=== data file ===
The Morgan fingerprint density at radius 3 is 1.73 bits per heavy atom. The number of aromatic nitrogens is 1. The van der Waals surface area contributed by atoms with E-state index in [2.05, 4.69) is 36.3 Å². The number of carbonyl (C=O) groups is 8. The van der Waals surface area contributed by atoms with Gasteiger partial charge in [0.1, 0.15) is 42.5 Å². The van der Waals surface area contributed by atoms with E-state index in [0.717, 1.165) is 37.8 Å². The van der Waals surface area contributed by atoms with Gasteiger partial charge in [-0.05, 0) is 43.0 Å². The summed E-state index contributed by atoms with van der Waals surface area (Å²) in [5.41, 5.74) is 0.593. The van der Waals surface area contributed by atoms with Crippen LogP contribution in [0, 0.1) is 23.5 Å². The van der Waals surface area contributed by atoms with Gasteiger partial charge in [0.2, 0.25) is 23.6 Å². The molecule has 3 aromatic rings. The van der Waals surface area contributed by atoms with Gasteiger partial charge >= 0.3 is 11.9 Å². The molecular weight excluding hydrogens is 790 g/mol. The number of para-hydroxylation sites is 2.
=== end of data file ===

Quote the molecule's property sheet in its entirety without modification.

The Morgan fingerprint density at radius 3 is 1.73 bits per heavy atom. The number of aromatic nitrogens is 1. The van der Waals surface area contributed by atoms with E-state index in [2.05, 4.69) is 36.3 Å². The number of carbonyl (C=O) groups is 8. The van der Waals surface area contributed by atoms with Gasteiger partial charge in [0.1, 0.15) is 42.5 Å². The van der Waals surface area contributed by atoms with E-state index in [0.717, 1.165) is 37.8 Å². The van der Waals surface area contributed by atoms with Gasteiger partial charge in [-0.05, 0) is 43.0 Å². The summed E-state index contributed by atoms with van der Waals surface area (Å²) in [5.41, 5.74) is 0.593. The van der Waals surface area contributed by atoms with Crippen LogP contribution in [0, 0.1) is 23.5 Å². The van der Waals surface area contributed by atoms with Gasteiger partial charge in [0.2, 0.25) is 23.6 Å². The molecule has 3 aromatic rings. The van der Waals surface area contributed by atoms with Gasteiger partial charge >= 0.3 is 11.9 Å². The molecular weight excluding hydrogens is 790 g/mol. The number of para-hydroxylation sites is 2.